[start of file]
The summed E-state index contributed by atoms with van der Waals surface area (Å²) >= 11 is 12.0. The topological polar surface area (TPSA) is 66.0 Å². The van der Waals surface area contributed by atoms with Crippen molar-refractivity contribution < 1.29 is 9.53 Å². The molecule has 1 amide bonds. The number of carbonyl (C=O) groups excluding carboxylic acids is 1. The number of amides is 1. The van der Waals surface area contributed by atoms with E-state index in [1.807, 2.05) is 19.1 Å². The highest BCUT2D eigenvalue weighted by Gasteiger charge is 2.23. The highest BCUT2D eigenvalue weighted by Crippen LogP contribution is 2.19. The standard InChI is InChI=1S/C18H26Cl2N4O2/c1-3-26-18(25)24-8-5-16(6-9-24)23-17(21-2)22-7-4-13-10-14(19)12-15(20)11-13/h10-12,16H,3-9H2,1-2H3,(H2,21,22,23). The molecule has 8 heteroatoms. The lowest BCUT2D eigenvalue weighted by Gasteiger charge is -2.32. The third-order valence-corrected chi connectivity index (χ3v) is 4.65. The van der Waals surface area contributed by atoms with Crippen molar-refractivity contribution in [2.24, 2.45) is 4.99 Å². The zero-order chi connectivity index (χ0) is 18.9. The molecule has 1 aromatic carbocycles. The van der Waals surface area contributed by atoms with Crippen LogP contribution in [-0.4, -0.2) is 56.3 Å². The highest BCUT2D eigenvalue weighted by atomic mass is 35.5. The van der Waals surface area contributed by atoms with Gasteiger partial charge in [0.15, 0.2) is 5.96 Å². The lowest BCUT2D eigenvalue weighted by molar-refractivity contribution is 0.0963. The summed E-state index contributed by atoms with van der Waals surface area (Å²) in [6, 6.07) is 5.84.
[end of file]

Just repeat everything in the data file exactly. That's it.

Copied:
The summed E-state index contributed by atoms with van der Waals surface area (Å²) >= 11 is 12.0. The topological polar surface area (TPSA) is 66.0 Å². The van der Waals surface area contributed by atoms with Crippen molar-refractivity contribution < 1.29 is 9.53 Å². The molecule has 1 amide bonds. The number of carbonyl (C=O) groups excluding carboxylic acids is 1. The number of amides is 1. The van der Waals surface area contributed by atoms with E-state index in [1.807, 2.05) is 19.1 Å². The highest BCUT2D eigenvalue weighted by Gasteiger charge is 2.23. The highest BCUT2D eigenvalue weighted by Crippen LogP contribution is 2.19. The standard InChI is InChI=1S/C18H26Cl2N4O2/c1-3-26-18(25)24-8-5-16(6-9-24)23-17(21-2)22-7-4-13-10-14(19)12-15(20)11-13/h10-12,16H,3-9H2,1-2H3,(H2,21,22,23). The molecule has 8 heteroatoms. The lowest BCUT2D eigenvalue weighted by Gasteiger charge is -2.32. The third-order valence-corrected chi connectivity index (χ3v) is 4.65. The van der Waals surface area contributed by atoms with Crippen molar-refractivity contribution in [2.24, 2.45) is 4.99 Å². The zero-order chi connectivity index (χ0) is 18.9. The molecule has 1 aromatic carbocycles. The van der Waals surface area contributed by atoms with Crippen LogP contribution in [-0.4, -0.2) is 56.3 Å². The highest BCUT2D eigenvalue weighted by atomic mass is 35.5. The van der Waals surface area contributed by atoms with Gasteiger partial charge in [0.15, 0.2) is 5.96 Å². The lowest BCUT2D eigenvalue weighted by molar-refractivity contribution is 0.0963. The summed E-state index contributed by atoms with van der Waals surface area (Å²) in [6, 6.07) is 5.84.